Don’t fool yourself.
Being demanding is a flaw. Being a perfectionist, too.
You don’t agree? I get you. I didn’t think that way either!
If you want to be more productive, trust me: being demanding and a perfectionist is like the donkey that blindly and relentlessly chases an unattainable carrot.
Let me explain how I arrived to this conclusion.
Being demanding and a perfectionist is a flaw.
We all agree, to a greater or lesser extent, that:
- Being demanding means being a person that strives for perfection, gets to the top and is the best.
- Being a perfectionist means being a person who thinks that achieving perfection can and must be done, that it is unacceptable to achieve less than perfection.
- I remember always being asked in my first job interviews:
- – What is your biggest defect?
- My answer was what I believed to be a great virtue disguised as a defect:
- – I am very perfectionist, very demanding.
- And I left thinking that, of course, the interview had gone perfectly well.
- But I was totally wrong.
Maybe it happens to you too. You brag about how demanding and perfectionist you are as if that meant to be a better, more responsible professional always looking for the best results. You boast of being a great leader because you demand the most from yourself and your team. Your goal is to get it perfect, to be the best, to be the best team. Simply that.
But it’s not true.
Living with the burden of demand and perfection is to live under pressure, stressed and overwhelmed. It is to think of mistakes as failures. And failure leads to disappointment, regret and dissatisfaction with yourself and others. It means not welcoming feedback, giving up on taking risks and learning, and not being open to failure and amendment.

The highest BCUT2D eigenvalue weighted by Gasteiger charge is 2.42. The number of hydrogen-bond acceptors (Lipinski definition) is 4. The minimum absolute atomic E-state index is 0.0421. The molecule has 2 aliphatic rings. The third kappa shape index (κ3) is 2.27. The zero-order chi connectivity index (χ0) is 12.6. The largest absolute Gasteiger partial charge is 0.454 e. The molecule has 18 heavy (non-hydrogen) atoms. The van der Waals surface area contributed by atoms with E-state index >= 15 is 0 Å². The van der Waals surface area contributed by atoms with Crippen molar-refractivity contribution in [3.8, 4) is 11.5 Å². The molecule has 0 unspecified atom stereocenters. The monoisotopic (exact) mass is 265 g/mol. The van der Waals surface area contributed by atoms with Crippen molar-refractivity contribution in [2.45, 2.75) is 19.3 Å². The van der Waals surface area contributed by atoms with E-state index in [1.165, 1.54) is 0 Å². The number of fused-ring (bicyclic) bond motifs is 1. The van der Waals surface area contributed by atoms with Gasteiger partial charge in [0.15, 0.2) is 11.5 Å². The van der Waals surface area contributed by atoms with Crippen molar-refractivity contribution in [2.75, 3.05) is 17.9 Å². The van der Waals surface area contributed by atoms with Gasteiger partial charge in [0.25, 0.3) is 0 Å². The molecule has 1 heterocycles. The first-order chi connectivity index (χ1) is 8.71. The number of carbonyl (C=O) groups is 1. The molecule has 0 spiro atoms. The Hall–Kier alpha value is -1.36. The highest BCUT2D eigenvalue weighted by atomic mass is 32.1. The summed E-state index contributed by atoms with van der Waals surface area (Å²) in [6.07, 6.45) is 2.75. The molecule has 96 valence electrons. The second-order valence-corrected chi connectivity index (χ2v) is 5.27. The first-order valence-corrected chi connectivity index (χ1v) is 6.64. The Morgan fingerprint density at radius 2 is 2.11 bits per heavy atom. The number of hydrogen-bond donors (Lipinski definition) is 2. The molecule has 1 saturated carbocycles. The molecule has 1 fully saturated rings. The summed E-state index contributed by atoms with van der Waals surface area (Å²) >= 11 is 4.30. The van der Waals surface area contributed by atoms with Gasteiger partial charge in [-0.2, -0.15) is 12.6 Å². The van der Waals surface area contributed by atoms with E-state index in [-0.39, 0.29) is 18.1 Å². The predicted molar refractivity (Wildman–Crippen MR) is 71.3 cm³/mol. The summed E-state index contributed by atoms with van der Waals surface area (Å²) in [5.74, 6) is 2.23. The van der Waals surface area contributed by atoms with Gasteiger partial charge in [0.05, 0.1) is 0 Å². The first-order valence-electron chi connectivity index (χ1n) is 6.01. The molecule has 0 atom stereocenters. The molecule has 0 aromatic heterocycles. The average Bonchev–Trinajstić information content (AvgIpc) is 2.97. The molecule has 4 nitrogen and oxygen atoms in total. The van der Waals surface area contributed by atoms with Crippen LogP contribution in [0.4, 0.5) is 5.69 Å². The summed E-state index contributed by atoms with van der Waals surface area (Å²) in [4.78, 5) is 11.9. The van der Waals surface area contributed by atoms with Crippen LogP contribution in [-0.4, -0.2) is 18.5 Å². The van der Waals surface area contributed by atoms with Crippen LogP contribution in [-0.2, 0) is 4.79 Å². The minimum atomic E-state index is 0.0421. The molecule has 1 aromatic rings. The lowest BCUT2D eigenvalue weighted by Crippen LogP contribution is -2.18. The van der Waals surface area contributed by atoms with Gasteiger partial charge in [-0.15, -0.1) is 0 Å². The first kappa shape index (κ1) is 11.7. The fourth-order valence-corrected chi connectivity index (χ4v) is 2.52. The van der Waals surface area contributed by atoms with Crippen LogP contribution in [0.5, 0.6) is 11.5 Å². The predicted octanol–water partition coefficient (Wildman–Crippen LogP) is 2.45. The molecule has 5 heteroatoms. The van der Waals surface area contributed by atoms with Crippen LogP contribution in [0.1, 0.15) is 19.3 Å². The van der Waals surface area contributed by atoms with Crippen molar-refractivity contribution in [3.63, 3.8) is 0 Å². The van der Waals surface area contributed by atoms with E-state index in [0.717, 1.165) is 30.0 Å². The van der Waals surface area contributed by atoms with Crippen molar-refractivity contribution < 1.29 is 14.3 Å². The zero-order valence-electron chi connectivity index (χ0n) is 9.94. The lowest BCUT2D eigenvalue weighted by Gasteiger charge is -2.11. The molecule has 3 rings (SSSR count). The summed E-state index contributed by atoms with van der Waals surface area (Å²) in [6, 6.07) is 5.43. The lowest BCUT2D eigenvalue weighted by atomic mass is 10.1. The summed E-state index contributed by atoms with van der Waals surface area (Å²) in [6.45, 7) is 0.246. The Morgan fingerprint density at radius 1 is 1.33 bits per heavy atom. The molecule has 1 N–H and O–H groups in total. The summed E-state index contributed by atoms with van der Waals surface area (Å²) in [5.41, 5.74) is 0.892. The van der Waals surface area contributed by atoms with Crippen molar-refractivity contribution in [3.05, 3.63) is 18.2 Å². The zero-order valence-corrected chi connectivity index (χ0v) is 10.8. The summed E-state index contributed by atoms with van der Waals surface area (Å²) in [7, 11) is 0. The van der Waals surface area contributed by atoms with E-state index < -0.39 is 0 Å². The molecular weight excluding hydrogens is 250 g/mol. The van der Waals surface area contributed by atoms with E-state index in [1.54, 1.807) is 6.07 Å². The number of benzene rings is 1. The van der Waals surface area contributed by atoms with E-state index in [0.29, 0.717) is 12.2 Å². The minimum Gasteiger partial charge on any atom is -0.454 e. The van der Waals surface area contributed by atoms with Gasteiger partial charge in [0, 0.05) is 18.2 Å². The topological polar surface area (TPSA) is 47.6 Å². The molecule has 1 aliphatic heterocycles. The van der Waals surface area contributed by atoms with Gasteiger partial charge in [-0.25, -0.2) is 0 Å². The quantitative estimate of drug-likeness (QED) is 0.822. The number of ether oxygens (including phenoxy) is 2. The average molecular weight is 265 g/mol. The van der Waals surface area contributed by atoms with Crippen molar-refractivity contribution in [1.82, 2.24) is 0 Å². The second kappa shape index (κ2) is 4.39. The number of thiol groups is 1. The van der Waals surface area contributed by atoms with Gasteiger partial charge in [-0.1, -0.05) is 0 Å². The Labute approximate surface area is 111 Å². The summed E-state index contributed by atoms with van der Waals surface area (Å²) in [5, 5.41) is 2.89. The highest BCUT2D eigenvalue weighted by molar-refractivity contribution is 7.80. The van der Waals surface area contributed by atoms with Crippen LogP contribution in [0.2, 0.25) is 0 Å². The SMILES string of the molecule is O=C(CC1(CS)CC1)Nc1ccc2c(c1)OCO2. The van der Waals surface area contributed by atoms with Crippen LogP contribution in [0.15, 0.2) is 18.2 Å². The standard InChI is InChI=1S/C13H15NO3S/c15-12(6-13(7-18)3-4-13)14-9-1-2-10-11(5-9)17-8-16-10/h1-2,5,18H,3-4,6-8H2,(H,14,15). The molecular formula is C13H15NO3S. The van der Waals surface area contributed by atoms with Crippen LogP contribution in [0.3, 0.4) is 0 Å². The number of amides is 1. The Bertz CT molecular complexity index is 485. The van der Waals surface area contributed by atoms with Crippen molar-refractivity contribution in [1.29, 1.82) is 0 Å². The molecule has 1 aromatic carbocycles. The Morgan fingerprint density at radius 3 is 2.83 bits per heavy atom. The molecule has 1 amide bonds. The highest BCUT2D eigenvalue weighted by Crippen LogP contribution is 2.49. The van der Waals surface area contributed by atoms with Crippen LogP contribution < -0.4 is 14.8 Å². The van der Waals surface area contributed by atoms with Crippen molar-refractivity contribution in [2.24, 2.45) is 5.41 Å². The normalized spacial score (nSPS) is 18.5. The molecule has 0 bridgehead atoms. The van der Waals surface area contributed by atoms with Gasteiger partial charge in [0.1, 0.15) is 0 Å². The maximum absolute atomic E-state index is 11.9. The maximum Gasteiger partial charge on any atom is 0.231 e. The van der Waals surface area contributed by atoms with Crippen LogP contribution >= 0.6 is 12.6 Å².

I know what I’m talking about. I’ve lived with this burden. I’ve been there, I’ve felt this way and I’ve behaved like that. Even today, if I don’t pay close attention to the way I think and act, I sometimes go back to being the donkey that chases the unattainable carrot.
If you stop being demanding and a perfectionist, you’ll be more productive.
When you demand the most of yourself and always strive for perfection, you’re also the main actor in:
- Wasting your time in an endless improvement cycle, corrections and revisions.
- Always having negative emotions. Feeling disappointed because the expected results don’t arrive. Feeling frustrated because you don’t improve as fast as you should. And you’re angry because nobody performs as you expect.
- All your potential for growth and improvement disappears. You’re unable to accept negative feedback, errors or mistakes as learning and development opportunities.